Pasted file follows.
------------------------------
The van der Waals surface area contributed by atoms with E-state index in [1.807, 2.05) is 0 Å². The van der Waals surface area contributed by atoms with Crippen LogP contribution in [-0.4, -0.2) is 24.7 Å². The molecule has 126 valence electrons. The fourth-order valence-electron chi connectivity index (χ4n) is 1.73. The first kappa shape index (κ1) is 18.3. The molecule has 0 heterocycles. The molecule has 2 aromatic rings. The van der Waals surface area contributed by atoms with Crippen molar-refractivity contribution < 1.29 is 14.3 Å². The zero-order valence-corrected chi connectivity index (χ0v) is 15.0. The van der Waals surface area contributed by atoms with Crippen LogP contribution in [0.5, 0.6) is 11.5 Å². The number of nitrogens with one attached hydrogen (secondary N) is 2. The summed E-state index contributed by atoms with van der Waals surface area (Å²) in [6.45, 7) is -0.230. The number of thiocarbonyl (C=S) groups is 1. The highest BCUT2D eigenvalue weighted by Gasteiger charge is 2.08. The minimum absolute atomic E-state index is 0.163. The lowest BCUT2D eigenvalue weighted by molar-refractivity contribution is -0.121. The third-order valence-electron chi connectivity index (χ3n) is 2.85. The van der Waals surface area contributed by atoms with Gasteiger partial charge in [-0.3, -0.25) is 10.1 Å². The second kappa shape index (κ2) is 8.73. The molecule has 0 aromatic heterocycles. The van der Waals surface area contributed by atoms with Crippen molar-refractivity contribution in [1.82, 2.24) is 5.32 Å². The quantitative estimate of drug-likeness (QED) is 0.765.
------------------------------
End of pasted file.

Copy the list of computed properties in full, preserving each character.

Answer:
The van der Waals surface area contributed by atoms with E-state index in [1.807, 2.05) is 0 Å². The van der Waals surface area contributed by atoms with Crippen LogP contribution in [-0.4, -0.2) is 24.7 Å². The molecule has 126 valence electrons. The fourth-order valence-electron chi connectivity index (χ4n) is 1.73. The first kappa shape index (κ1) is 18.3. The molecule has 0 heterocycles. The molecule has 2 aromatic rings. The van der Waals surface area contributed by atoms with Crippen molar-refractivity contribution < 1.29 is 14.3 Å². The zero-order valence-corrected chi connectivity index (χ0v) is 15.0. The van der Waals surface area contributed by atoms with Crippen LogP contribution in [0.5, 0.6) is 11.5 Å². The number of nitrogens with one attached hydrogen (secondary N) is 2. The summed E-state index contributed by atoms with van der Waals surface area (Å²) in [6.45, 7) is -0.230. The number of thiocarbonyl (C=S) groups is 1. The highest BCUT2D eigenvalue weighted by Gasteiger charge is 2.08. The minimum absolute atomic E-state index is 0.163. The lowest BCUT2D eigenvalue weighted by molar-refractivity contribution is -0.121. The third-order valence-electron chi connectivity index (χ3n) is 2.85. The van der Waals surface area contributed by atoms with Gasteiger partial charge in [-0.3, -0.25) is 10.1 Å². The second kappa shape index (κ2) is 8.73. The molecule has 0 aromatic heterocycles. The van der Waals surface area contributed by atoms with Crippen molar-refractivity contribution in [1.82, 2.24) is 5.32 Å². The quantitative estimate of drug-likeness (QED) is 0.765.